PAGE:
NAPSNet Daily Report 6 July, 2010
Contents in this Issue:
- I. Napsnet
- UNSC on ROK Naval Ship Sinking
- DPRK on ROK Naval Ship Sinking
- DPRK-Myanmar Nuclear Cooperation
- DPRK Espionage
- DPRK Defectors
- DPRK Leadership
- DPRK Human Rights
- US Military in ROK
- ROK-NATO Cooperation
- ROK Military
- ROK Military Procurements
- ROK Politics
- Indo-Japanese Nuclear Cooperation
- USFJ Base Relocation
- Japanese Abductee Issue
- Japanese Politics
- Sino-US Relations
- PRC Military Exercises
- PRC Ethnic Unrest
- PRC Internet Control
- PRC Climate Change
- PRC Demographics
1. I. Napsnet
2. UNSC on ROK Naval Ship Sinking
Chosun Ilbo (“UN SECURITY COUNCIL NO CLOSER TO DECISION OVER CHEONAN”, Seoul, 2010/07/06) reported that Seoul is discussing with the U.S. and other allies how to persuade the UN Security Council (UNSC) to adopt at least a chairman’s statement condemning the DPRK’s attack on the Cheonan. But the PRC continues to block any term or phrase that would point directly to the DPRK as the culprit. A diplomatic source on Monday said UNSC members feel under pressure to reach some kind of decision. Some government officials are talking about getting the PRC to abstain from voting on a resolution, if it is realistically difficult to persuade all permanent members to adopt a chairman’s statement. A Foreign Ministry official said, “It’s true that the situation hasn’t turned out as we expected. But if we give the impression that we’re pressed for time it may put us at a disadvantage in negotiations.”
3. DPRK on ROK Naval Ship Sinking
Chosun Ilbo (“N.KOREAN ENVOYS ON MISSION TO DENY CHEONAN SINKING”, Seoul, 2010/07/02) reported that Han Bong-ho, the DPRK ambassador to Laos, recently told a senior Laotian government official if Pyongyang had really intended to strike the Cheonan, it would have fired not one torpedo but several. Han also claimed that the propulsion shaft of a DPRK torpedo that the ROK investigation team presented as evidence was either planted there by the ROK government or had lain in the waters for many years.
4. DPRK-Myanmar Nuclear Cooperation
Korea Times (Kang Hyun-kyung, “‘OIL FIRMS FUEL NUCLEAR PROLIFERATION IN MYANMAR'”, Seoul, 2010/07/05) reported that three oil companies, Total, Chevron and PTTEP, have provided Burma’s military junta with half of their revenue, worth nearly $5 billion earned from the Yadana Natural Gas Project, EarthRights International claimed Monday. The group claimed that “the funds have enabled Burma’s autocratic junta to maintain power and pursue a nuclear weapons program while participating in illicit weapons trade with North Korea.”
5. DPRK Espionage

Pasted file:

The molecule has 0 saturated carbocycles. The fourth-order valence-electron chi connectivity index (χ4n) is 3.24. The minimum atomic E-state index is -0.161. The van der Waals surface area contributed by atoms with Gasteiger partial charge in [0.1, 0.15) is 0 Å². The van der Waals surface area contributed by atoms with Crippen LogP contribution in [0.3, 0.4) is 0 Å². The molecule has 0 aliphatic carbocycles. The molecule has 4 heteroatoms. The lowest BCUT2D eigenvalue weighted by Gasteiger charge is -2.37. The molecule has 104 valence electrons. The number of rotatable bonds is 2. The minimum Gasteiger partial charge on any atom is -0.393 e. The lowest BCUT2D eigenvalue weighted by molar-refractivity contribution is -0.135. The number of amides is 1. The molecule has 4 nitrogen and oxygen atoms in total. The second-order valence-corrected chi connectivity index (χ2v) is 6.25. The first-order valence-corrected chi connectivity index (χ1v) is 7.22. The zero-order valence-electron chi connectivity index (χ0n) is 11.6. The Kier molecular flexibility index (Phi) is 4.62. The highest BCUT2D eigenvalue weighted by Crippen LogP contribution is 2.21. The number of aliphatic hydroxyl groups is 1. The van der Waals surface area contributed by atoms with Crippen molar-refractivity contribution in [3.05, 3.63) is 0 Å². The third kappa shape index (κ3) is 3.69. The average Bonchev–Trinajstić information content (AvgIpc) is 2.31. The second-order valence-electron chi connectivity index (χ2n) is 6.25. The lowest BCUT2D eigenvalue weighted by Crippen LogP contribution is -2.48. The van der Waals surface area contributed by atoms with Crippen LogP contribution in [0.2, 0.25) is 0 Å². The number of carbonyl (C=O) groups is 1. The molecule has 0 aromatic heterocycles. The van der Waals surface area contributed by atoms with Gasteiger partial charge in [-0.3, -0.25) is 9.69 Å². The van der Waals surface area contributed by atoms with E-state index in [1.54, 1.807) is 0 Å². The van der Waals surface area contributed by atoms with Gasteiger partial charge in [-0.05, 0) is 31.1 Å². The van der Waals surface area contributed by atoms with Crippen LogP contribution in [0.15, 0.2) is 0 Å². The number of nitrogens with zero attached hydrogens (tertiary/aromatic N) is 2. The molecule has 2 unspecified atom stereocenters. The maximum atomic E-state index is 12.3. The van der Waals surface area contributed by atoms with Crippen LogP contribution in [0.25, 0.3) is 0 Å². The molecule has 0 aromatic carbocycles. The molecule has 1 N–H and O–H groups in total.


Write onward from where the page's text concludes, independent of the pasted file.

Joongang Ilbo (“SPYING FOR THE NORTH TO SEE HIS MOM”, Seoul, 2010/07/06) reported that according to Seoul Central District Prosecutors’ Office, a man surnamed Han was arrested on July 2 for spying for the DPRK. In 1969, he was arrested for spying, too, confessed and later defected. The State Security Department of the DPRK won him over in 1996 with a deal that let him see his family in return for spying. He went to the DPRK four times to meet family, and received orders from the department from 1996 to 2007, when his mother died. According to prosecutors, Han’s missions included locating the defector Hwang Jang-yop, reporting recent moves of the Association of North Korean Defectors, and measuring the strength of the National Intelligence Service’s defector investigations.
6. DPRK Defectors
Joongang Ilbo (Jeong Yong-soo, “DEFECTORS COMING BY BARGE SINCE CHEONAN SINKING”, Seoul, 2010/07/05) reported that DPRK defections Koreans via sea barges are on the rise since the Cheonan sinking in March, according to the military. Government sources in foreign affairs and defense said Saturday that two DPRK defectors were spotted by the ROK Navy on an unpowered barge in the East Sea, 40 kilometers (25 miles) away from Sokcho, Gangwon, at 9 a.m. June 26. “On the spot, they said their motive was to defect from the military,” one source said, “and were led to the appropriate government organizations.” The source said intelligence agents are interrogating the defectors, in particular over their backgrounds and their defection route. The sources said defections by sea might stem from strengthened security measures by the ROK on its border with the DPRK. But they might also be an attempt by the DPRK to check security conditions on the ROK coastlines after the Cheonan sinking, using spies disguised as defectors.
Yonhap (Sam Kim, “GOV’T, AUTOMAKER LAUNCH JOINT MICROFINANCE PROGRAM FOR N. KOREAN DEFECTORS”, Seoul, 2010/07/06) reported that the ROK Unification Ministry agreed Tuesday with Hyundai Motor to launch a joint program aimed at providing low-interest loans to DPRK defectors. The program allows DPRK defectors to receive small-scale business loans from a Hyundai Motor-provided fund after the ministry approves their applications. Minister Hyun In-taek signed the deal with the head of Hyundai Motor Group Smile Microcredit Bank on Tuesday, and the ministry formally began seeking applicants through early August.
8. DPRK Leadership
Chosun Ilbo (“ANOTHER CODE WORD HINTS AT N.KOREAN SUCCESSION”, Seoul, 2010/07/02) reported that in an editorial on Wednesday about a Politburo meeting in September, the Rodong Shinmun said, “We must defend with our lives the party’s Politburo meeting attended by our Great Comrade Kim Jong-il and rally in support around the Party Center.” The term “Party Center” first appeared in an editorial in the Rodong Shinmun in February 1974 after Kim Jong-il was anointed to succeed Kim Il-sung and has been rarely used since the elder Kim’s death in 1994. “It’s likely that ‘Party Center’ refers to Kim Jong-un, the heir apparent,” said a source familiar with DPRK matters. “It could be part of preparations for the appointment of Kim Jong-un as a Politburo member of the central military committee at the September meeting.”